Why The iPad Is My Favourite Tool For Editing Photographs

My post processing workflow is very consistent these days, and follows one of two paths.

1. The camera creates images I like on board so I don’t need to do anything except upload them to my MacBook by putting the memory card in a USB reader and importing en masse with Image Capture. These images then back up automatically to Google Photos.

For b/w photographs, my Pentax Q, Panasonic Lumix GF1 and Lumix LX3 perform straight out of camera magic admirably. The only camera that can do it for colour is my humble Golden IXUS, a Canon Digital IXUS 870 IS, to give it its full moniker.

2. I make the pictures in camera that I know will need some procesing, then upload to my MacBook and Google Photos as above. Then I use the Google Photos app on my Sony Xperia Android phone to convert those required to b/w, using Snapseed. As this is Google owned too, it syncs very smoothly with Google Photos and the process takes about 13 seconds for each image.

So this is the processing side.

For editing, the set up I find most simple and most rewarding visually, is the Google Photos app on my iPad. 

My phone has an excellent screen, and whilst not huge, it’s large enough and detailed enough to process with Snapseed.

But to then really separate the good from the less good, I prefer a larger screen to absorb and appreciate the images.

I can (and sometimes do) do the editing on my MacBook with its 15 inch screen.

But even with Chrome on full screen mode, each image still has the row of icons visible top right and the left and right arrows either side as your swiping through.

Plus the aspect ratio is different, so the 4:3 images which I make almost exclusively these days as the default of most digital compacts, appear with black borders at the sides.

A photograph in Google Photos viewed on MacBook Pro 15 inch

To delete an image, you click the rubbish bin icon then click again to confirm deletion.

With Google Photos on the iPad though, you can tap to make the icons vanish, and they stay vanished while you swipe through. 

And to delete an image, you tap to make the icons appear at the bottom, then tap the rubbish once and it’s done, automatically then displaying the next image.

A photograph in Google Photos viewed on iPad

As the iPad also has an aspect ratio of 4:3, my images fit exactly.

In other words, the iPad simply could not display the image in any more of a simple and optimised way, it’s the pure image, filling the screen to the very edges, with zero distractions. Bliss!

These differences might seem quite trivial. But hey, we’re photographers, visuals are important!

Finally, although the raw measurements of my MacBook screen are greater – 15 inches compared with the 9.7 inches of the iPad – because you use the iPad closer to your body and face, and a laptop is always much further away, the perceived difference is actually very little.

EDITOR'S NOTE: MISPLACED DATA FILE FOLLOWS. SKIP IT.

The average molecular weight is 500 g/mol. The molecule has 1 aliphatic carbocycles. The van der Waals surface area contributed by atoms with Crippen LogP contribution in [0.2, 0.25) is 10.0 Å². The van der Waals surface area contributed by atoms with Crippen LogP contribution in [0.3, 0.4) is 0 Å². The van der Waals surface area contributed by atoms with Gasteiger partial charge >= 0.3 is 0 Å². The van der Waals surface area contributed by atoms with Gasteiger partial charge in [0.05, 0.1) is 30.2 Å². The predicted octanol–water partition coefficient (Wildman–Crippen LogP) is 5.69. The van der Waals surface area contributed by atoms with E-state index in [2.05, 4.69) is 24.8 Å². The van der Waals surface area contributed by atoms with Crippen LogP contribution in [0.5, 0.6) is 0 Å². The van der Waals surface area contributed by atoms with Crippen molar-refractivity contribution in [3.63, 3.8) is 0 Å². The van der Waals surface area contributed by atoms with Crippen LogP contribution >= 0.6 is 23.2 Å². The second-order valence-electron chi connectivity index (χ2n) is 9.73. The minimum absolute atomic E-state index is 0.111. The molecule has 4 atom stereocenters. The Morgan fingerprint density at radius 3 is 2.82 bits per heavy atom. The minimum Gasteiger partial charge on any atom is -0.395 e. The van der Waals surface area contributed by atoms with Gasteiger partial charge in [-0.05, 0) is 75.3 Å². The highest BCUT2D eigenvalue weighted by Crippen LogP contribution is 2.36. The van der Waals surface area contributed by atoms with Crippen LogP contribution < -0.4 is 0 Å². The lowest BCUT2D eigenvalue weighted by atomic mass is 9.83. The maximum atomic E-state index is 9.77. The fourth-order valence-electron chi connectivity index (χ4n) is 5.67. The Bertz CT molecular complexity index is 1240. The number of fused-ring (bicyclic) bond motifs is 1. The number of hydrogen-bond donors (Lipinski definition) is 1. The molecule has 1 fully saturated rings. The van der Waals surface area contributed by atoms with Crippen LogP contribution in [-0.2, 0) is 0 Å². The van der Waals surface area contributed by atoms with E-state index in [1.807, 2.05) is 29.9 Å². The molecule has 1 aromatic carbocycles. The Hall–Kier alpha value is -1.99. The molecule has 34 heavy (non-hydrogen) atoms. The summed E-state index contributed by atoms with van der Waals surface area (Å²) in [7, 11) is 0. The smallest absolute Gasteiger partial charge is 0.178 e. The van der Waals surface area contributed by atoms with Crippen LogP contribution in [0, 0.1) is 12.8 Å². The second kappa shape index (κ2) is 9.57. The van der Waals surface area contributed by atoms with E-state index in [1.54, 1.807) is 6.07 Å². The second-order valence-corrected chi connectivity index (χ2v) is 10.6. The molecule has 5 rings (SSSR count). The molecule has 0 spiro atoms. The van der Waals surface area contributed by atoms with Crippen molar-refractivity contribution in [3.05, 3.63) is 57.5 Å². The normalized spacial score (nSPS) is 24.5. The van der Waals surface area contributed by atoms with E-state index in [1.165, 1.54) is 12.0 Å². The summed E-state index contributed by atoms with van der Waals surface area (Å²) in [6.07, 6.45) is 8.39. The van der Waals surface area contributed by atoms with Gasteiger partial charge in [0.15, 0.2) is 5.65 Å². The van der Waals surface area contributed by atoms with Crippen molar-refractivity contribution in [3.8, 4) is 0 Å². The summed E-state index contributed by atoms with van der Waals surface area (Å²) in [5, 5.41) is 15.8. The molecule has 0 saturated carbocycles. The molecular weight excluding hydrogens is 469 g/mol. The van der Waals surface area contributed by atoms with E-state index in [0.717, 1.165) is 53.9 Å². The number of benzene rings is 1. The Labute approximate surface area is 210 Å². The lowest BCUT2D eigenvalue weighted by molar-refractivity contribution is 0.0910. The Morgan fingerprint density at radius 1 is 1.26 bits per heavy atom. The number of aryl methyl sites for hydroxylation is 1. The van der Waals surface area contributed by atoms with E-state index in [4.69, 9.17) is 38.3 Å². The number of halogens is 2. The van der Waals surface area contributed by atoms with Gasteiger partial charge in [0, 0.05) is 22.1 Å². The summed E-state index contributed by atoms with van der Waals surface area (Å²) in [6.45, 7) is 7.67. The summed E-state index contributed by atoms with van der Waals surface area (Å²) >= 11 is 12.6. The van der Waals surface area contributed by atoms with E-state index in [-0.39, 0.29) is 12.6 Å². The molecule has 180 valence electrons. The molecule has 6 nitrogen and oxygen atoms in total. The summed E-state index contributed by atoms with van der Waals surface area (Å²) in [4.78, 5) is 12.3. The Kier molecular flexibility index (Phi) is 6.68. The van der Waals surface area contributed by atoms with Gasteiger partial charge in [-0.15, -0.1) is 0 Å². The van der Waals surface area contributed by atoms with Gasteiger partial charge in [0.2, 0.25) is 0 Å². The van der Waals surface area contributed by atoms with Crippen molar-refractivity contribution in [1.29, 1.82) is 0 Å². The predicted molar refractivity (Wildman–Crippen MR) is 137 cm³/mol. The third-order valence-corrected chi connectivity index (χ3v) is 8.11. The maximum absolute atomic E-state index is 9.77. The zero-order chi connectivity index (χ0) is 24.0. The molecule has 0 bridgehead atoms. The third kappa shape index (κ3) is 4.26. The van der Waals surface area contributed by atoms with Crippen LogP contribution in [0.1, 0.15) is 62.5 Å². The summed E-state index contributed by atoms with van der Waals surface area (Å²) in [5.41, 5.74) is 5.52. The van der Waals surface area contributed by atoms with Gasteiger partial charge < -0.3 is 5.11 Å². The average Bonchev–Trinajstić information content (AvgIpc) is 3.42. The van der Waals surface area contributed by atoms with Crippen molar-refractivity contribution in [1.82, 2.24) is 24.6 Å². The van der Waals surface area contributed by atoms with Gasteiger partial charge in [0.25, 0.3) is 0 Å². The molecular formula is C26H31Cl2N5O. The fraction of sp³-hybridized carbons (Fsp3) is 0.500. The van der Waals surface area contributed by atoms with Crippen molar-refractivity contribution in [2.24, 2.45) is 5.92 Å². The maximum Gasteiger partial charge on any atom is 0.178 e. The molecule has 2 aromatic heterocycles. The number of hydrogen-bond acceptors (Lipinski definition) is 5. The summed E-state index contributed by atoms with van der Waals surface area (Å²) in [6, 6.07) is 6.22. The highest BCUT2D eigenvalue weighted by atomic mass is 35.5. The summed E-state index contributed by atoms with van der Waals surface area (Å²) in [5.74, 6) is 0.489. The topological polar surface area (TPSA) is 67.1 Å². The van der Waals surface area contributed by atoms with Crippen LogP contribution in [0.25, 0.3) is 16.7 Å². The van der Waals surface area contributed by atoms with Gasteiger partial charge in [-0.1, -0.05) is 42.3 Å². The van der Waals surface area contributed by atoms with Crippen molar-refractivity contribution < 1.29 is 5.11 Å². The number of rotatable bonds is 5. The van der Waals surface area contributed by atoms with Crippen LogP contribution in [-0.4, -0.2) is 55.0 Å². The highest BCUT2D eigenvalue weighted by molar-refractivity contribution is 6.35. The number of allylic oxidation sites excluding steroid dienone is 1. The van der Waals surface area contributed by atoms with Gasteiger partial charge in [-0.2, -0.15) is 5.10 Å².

If anything the iPad feels bigger, because it’s closer, and hence takes up more of your immediate field of view, and your holding it your hands, it’s more tactile, more intimate.

And so I find the iPad with Google Photos is easily my preferred choice for editing photos, and the best digital way to connect with and enjoy them most fully.

How about you? What device/app combination do you prefer to use to edit your photos? 

Please let us know in the comments below (and don’t forget to tick the “Notify me of new comments via email” box to follow the conversation).

Thanks for looking. Please share this post with others you feel will enjoy it too. If you’re interested, this is what I’m into right now.



10 thoughts on “Why The iPad Is My Favourite Tool For Editing Photographs”

  1. Funnily enough, I use my Snapseed on iPhone a lot nowadays. I process almost all photos that I take with the phone on Snapseed and love the colours that I can extract from it. I usually take the C41 film simulation and extend from there. Using iPad is great for sharing the photos to family as well. Unfortunately we miss out on the experience to see real prints. For that reason, I make prints, put them in albums and give to close family or friends. I try to avoid sharing pixels.

    PS quality is high. Please keep it up 🙂

    1. Thanks re the quality, I plan to! : )

      I really like Snapseed, it has a great balance of ease and complexity. You can either set it up so it takes 15 or 20 seconds to process a photo, or you can play around endlessly with all kinds of effects and filters.

      “I try to avoid sharing pixels” – this puts you in a very small (but certainly special) minority these days.

      PS/ Did you comment previously with the same avatar but a different URL? I recognise your face, but not the blog name/URL?

      1. I am guilty of sharing pixels as everyone else, through Flickr or Instagram, although I am trying to do it with a level of restraint. Your blog does not spray with photos, and it is highly appreciated, although I do like to see more of your wonderful photos. It’s a balance between words and images, that would tip in one direction or other depending on the contents or intent of the post.

        I find that printing and album-binding several photos for a close family/friend is very satisfying. The memories stay longer and the album is a great conversation starter. You combine visuals with the other senses and it makes the memory so much stronger.